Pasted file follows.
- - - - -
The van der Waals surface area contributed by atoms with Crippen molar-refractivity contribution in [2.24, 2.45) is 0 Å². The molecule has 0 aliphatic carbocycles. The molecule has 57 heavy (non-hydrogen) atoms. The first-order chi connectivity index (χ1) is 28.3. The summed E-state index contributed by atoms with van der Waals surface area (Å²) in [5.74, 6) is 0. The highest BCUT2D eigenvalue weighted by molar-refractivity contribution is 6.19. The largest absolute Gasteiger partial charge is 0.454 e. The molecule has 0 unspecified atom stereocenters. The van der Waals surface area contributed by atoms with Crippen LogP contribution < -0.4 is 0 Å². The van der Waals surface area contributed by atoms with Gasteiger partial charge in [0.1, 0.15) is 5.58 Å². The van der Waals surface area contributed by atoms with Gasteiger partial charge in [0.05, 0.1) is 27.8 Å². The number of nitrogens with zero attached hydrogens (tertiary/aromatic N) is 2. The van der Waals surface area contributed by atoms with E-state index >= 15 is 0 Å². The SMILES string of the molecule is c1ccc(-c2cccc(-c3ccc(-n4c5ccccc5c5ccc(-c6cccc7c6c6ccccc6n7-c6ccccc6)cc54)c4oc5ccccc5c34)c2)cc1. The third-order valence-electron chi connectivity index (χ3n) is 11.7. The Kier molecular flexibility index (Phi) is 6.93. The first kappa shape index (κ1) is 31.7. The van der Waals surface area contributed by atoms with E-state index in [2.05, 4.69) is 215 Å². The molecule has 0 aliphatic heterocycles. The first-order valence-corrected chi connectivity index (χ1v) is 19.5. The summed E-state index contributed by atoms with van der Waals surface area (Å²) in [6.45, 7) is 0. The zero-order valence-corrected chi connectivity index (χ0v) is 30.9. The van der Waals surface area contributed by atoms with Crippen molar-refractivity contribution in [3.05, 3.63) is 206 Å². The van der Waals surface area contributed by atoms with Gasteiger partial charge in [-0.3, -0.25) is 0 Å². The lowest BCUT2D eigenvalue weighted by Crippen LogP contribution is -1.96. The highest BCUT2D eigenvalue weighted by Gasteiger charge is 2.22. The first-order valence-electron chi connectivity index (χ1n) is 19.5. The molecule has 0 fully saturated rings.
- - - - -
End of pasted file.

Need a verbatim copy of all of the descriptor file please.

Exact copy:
The van der Waals surface area contributed by atoms with Crippen molar-refractivity contribution in [2.24, 2.45) is 0 Å². The molecule has 0 aliphatic carbocycles. The molecule has 57 heavy (non-hydrogen) atoms. The first-order chi connectivity index (χ1) is 28.3. The summed E-state index contributed by atoms with van der Waals surface area (Å²) in [5.74, 6) is 0. The highest BCUT2D eigenvalue weighted by molar-refractivity contribution is 6.19. The largest absolute Gasteiger partial charge is 0.454 e. The molecule has 0 unspecified atom stereocenters. The van der Waals surface area contributed by atoms with Crippen LogP contribution < -0.4 is 0 Å². The van der Waals surface area contributed by atoms with Gasteiger partial charge in [0.1, 0.15) is 5.58 Å². The van der Waals surface area contributed by atoms with Gasteiger partial charge in [0.05, 0.1) is 27.8 Å². The number of nitrogens with zero attached hydrogens (tertiary/aromatic N) is 2. The van der Waals surface area contributed by atoms with E-state index >= 15 is 0 Å². The SMILES string of the molecule is c1ccc(-c2cccc(-c3ccc(-n4c5ccccc5c5ccc(-c6cccc7c6c6ccccc6n7-c6ccccc6)cc54)c4oc5ccccc5c34)c2)cc1. The third-order valence-electron chi connectivity index (χ3n) is 11.7. The Kier molecular flexibility index (Phi) is 6.93. The first kappa shape index (κ1) is 31.7. The van der Waals surface area contributed by atoms with E-state index in [2.05, 4.69) is 215 Å². The molecule has 0 aliphatic heterocycles. The first-order valence-corrected chi connectivity index (χ1v) is 19.5. The summed E-state index contributed by atoms with van der Waals surface area (Å²) in [6.45, 7) is 0. The zero-order valence-corrected chi connectivity index (χ0v) is 30.9. The van der Waals surface area contributed by atoms with Crippen molar-refractivity contribution in [3.05, 3.63) is 206 Å². The van der Waals surface area contributed by atoms with Gasteiger partial charge in [-0.3, -0.25) is 0 Å². The lowest BCUT2D eigenvalue weighted by Crippen LogP contribution is -1.96. The highest BCUT2D eigenvalue weighted by Gasteiger charge is 2.22. The first-order valence-electron chi connectivity index (χ1n) is 19.5. The molecule has 0 fully saturated rings.